Malaria Programs Implementation in Ebonyi State, Nigeria: Where Are We?

Jhpiego has developed a tool to help malaria programs understand implementation successes and challenges. Bright Orji, Daniel Umezurike, Lawrence Nwankwo, Boniface Onwe, Gladys Olisaekee, Enobong Ndekhedehe, and Emmanuel Otolorin outline the application of this tool for the malaria program in Ebonyi State, Nigeria at the 66th Annual Meeting of the American Society of Tropical Medicine and Hygiene in the Poster Session of 6th November 2017. Their abstract follows:

Despite important strides in recent years, Nigeria has yet to achieve global targets of universal coverage for malaria case management nor 80% coverage for malaria in pregnancy. While available malaria interventions are effective, critical health system challenges undermine implementation. Jhpiego has developed a health systems framework and planning tool to assist malaria control programs identify and respond to these challenges.

The tool was recently used with the Ebonyi State Malaria Control Program (MCP) with Jhpiego’s guidance. An initial situational analysis used the 2015 Malaria Information Survey to highlight that 89% of state households had long lasting insecticide treated bed-nets but only 50% of children under five used them.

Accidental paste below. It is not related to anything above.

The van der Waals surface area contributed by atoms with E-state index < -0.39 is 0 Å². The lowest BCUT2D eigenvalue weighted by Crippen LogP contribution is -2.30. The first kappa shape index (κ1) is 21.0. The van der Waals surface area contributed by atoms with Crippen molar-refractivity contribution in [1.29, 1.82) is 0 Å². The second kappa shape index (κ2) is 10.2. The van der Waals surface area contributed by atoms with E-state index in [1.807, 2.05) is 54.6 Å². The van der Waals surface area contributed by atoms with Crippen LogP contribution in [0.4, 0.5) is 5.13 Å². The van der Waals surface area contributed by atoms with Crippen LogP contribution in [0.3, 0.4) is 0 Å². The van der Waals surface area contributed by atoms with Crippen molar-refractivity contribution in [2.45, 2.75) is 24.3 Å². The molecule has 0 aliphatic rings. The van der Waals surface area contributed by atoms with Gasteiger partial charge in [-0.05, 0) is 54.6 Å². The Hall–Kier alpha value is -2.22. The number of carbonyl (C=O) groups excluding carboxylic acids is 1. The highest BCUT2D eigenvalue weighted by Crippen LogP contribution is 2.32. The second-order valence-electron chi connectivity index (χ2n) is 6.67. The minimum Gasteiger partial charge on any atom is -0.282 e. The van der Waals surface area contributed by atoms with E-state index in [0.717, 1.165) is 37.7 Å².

Likewise, intermittent preventive treatment during pregnancy (IPTp) was only 44% for two IPTp doses and 41% for three. Use of parasitological diagnosis for malaria was low and unacceptable. A subsequent meeting among MCP and Jhpiego staff was held to review nine health systems areas to determine reasons for the low performance on malaria indicators. The group reviewed strategies and annual workplans and then ranked each health system area on a scale from 1 (low) to 4 (high) to reflect level of progress, and then the average score computed.

The highest scoring components were human resource capacity (3) and integration and coordination (3), based on findings such as integrated supportive supervision and the holding of monthly coordination and review meetings among partners at the state and local level. Community Involvement (1.9) and finance (1.8) scored lowest, based on lack of community outreach and engagement, in control efforts, and late/ sporadic release of funds for program implementation, respectively.

In response, the group drew up action plans to address identified weaknesses and used monthly partners meetings for advocacy and learning. In conclusion Nigerian health workers can use health systems analysis and planning tools to identify best practices, address challenges, and create an action plan to help advance their state (and country) along the pathway to malaria elimination.

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